Advertisement

THE NATION

Agency to Allow Snowmobiles Exceeding Pollution Limits

The National Park Service will permit machines in Grand Teton and Yellowstone that don't meet new standards.

September 17, 2003|Julie Cart | Times Staff Writer

National Park Service officials said Tuesday they will allow some snowmobiles this winter to exceed the pollution limits set by the Bush administration as part of the policy to permit snowmobiles in Yellowstone and Grand Teton national parks.

When the park service announced it would not enforce a snowmobile ban, which was to go into effect last winter, officials said they would seek to curb pollution from the machines by setting limits for carbon monoxide and hydrocarbon emissions. They also said they would test for engine noise.

On Tuesday, park service officials said they would certify the machines on the basis of two different testing methods. One gauges average emissions. The other, stricter measurement records an engine's highest emission levels.

Testing data supplied to the park service showed that some late-model snowmobiles failed to pass muster when the stricter measurement was applied. Park officials said they would not prohibit those snowmobiles, saying that it was enough that the machines met the standard based on average emissions.

By allowing snowmobiles to be certified by the less stringent measure, park officials acknowledge that it is inevitable that some snowmobiles in Yellowstone this winter will exceed the agency's emissions limits.

Yellowstone Supt. Suzanne Lewis said Tuesday that the park service had certified 10 models from two manufacturers, Arctic Cat and Polaris, even though two Polaris models failed the stricter of the two emissions tests and exceeded noise limits set by the parks.

The controversial decision to cancel the Clinton administration's snowmobile ban in Yellowstone and neighboring Grand Teton was based, in part, on assurances from manufacturers that new technology would produce models that would reduce harmful emissions and run more quietly.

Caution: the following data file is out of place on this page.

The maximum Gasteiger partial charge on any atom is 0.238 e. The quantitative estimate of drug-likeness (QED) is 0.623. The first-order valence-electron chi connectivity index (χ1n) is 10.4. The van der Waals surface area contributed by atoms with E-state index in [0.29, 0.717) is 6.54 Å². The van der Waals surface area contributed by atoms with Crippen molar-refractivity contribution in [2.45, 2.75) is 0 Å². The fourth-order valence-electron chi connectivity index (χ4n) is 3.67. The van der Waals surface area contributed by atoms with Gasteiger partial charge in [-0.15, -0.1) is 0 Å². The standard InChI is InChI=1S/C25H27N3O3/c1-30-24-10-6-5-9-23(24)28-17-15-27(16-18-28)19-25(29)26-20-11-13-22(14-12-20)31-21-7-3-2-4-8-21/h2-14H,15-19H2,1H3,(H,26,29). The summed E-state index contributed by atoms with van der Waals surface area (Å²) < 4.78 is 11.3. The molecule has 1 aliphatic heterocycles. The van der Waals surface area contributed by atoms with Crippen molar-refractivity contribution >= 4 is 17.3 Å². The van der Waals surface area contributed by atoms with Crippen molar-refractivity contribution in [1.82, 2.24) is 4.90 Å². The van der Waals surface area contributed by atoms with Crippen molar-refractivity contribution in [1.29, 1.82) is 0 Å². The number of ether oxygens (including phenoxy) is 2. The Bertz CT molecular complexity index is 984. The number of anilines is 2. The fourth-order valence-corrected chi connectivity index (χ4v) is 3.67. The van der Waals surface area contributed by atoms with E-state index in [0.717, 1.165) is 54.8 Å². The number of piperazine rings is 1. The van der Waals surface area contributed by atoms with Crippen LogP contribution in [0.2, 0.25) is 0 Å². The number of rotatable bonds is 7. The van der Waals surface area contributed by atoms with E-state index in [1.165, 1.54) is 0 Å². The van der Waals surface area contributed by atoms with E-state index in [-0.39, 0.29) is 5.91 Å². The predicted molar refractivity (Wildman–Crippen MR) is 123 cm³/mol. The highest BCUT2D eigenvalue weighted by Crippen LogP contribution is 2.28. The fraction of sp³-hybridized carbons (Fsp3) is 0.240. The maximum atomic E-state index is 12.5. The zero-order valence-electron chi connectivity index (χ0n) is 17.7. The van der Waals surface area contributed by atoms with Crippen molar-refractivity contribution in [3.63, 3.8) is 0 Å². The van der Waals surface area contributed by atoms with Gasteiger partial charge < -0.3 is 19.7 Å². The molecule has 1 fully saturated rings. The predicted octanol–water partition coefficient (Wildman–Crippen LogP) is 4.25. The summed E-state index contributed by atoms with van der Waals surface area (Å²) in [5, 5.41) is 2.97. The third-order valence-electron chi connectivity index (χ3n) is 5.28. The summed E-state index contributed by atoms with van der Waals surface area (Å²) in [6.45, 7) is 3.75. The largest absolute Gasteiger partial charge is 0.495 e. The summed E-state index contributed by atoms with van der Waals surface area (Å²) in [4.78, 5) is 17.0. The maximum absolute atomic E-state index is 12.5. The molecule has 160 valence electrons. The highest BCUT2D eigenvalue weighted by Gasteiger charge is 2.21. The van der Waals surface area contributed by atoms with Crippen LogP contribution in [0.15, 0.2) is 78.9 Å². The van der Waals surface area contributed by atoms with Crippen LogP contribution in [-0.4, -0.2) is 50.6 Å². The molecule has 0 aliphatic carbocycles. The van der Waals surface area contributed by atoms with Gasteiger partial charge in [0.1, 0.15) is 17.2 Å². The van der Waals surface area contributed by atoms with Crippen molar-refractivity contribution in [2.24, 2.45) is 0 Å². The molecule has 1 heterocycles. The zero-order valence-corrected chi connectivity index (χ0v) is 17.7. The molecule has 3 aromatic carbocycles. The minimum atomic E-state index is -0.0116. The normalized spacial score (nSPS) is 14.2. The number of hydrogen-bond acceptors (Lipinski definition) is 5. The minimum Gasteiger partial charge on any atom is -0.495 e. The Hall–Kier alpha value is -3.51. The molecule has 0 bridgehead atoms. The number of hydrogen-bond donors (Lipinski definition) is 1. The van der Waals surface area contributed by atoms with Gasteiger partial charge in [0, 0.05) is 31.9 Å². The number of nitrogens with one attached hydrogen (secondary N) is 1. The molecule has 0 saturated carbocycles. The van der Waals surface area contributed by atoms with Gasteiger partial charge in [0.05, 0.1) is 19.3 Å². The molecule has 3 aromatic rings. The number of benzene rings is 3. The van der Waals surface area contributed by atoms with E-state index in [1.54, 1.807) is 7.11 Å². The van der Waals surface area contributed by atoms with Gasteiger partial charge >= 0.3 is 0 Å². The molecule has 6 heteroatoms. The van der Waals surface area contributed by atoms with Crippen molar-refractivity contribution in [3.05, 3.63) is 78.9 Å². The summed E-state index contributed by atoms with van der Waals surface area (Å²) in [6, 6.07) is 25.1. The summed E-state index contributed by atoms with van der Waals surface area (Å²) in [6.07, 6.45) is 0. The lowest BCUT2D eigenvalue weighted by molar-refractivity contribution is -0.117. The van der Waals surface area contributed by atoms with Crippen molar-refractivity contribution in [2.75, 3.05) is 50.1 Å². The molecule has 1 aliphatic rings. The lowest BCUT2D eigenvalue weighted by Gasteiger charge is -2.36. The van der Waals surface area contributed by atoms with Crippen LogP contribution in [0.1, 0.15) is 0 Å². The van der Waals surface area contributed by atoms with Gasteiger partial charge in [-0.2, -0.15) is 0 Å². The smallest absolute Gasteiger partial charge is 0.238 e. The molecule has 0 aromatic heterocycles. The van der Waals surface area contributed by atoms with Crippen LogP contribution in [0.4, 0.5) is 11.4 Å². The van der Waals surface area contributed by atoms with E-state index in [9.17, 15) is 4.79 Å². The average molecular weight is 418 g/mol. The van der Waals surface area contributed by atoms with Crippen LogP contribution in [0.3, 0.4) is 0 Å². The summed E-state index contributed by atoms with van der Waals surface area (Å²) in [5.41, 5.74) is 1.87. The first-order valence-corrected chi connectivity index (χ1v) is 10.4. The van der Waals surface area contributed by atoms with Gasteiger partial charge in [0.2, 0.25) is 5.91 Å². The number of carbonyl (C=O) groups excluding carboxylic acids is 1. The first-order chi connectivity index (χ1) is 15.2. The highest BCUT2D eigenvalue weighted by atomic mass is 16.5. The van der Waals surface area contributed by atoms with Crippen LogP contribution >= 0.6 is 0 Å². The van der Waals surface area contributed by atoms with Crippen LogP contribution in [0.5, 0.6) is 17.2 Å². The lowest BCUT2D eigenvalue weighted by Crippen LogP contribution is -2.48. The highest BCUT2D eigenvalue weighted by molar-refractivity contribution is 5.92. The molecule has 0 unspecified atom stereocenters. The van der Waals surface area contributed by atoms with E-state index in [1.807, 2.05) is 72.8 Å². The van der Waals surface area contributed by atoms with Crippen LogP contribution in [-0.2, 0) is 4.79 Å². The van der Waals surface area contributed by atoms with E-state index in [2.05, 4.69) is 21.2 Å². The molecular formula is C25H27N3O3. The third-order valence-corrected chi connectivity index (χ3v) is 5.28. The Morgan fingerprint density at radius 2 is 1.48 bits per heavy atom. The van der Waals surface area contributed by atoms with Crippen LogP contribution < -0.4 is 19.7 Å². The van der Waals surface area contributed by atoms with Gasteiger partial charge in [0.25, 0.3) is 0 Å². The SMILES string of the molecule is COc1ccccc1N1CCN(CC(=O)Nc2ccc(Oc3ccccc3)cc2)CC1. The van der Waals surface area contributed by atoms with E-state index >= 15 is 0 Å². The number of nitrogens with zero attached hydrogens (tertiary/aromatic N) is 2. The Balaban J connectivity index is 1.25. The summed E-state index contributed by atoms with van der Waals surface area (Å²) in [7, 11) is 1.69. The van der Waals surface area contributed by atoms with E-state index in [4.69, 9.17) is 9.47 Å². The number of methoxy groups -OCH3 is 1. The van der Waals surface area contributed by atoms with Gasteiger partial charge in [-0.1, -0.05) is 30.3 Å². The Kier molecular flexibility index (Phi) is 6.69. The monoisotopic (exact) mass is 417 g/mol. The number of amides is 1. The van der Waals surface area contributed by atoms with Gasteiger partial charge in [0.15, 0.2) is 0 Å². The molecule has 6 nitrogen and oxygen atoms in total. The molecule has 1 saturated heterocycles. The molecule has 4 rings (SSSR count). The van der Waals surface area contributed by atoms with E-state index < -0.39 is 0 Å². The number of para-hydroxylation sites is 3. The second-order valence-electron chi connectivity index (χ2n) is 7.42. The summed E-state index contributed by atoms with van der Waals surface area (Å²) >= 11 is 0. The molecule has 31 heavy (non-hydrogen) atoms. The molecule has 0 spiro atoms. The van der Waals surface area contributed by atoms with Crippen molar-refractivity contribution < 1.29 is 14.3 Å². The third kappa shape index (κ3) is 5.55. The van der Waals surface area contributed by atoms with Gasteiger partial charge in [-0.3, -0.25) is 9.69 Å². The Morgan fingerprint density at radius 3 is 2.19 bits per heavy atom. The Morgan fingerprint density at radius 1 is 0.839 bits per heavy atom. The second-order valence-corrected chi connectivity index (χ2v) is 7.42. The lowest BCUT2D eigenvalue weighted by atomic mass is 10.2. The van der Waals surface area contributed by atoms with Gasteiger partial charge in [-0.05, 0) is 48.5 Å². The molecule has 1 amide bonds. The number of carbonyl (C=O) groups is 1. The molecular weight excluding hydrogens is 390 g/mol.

Yet, only three of the 10 certified models from both manufacturers were from the 2004 model year, said Yellowstone chief planner John Sacklin. And, according to testing data released by Yellowstone, all of the new models tested significantly higher for carbon monoxide emissions than their 2002 counterparts.

One 2004 model, made by Polaris, emitted far more hydrocarbons and carbon monoxide than the same model made in 2002.

Two of Polaris' 2004 models tested louder than the parks' noise limits, but will be allowed to operate in the parks if the machines are fitted with a noise abatement device, Yellowstone officials said.

Sacklin said the decision to accept the machines was made in fairness to the manufacturers, which had already begun producing machines by the time the park began to consider which emission standards to use for certification.

"The park will use both measurements this winter, and we're asking the public to give us guidance as to which measurement we should use for the future," Sacklin said.

Industry officials question the park's testing procedures, saying that portions of the noise tests are conducted at speeds not allowed in the park, producing higher decibel results.

Advertisement
Los Angeles Times Articles
|
|
|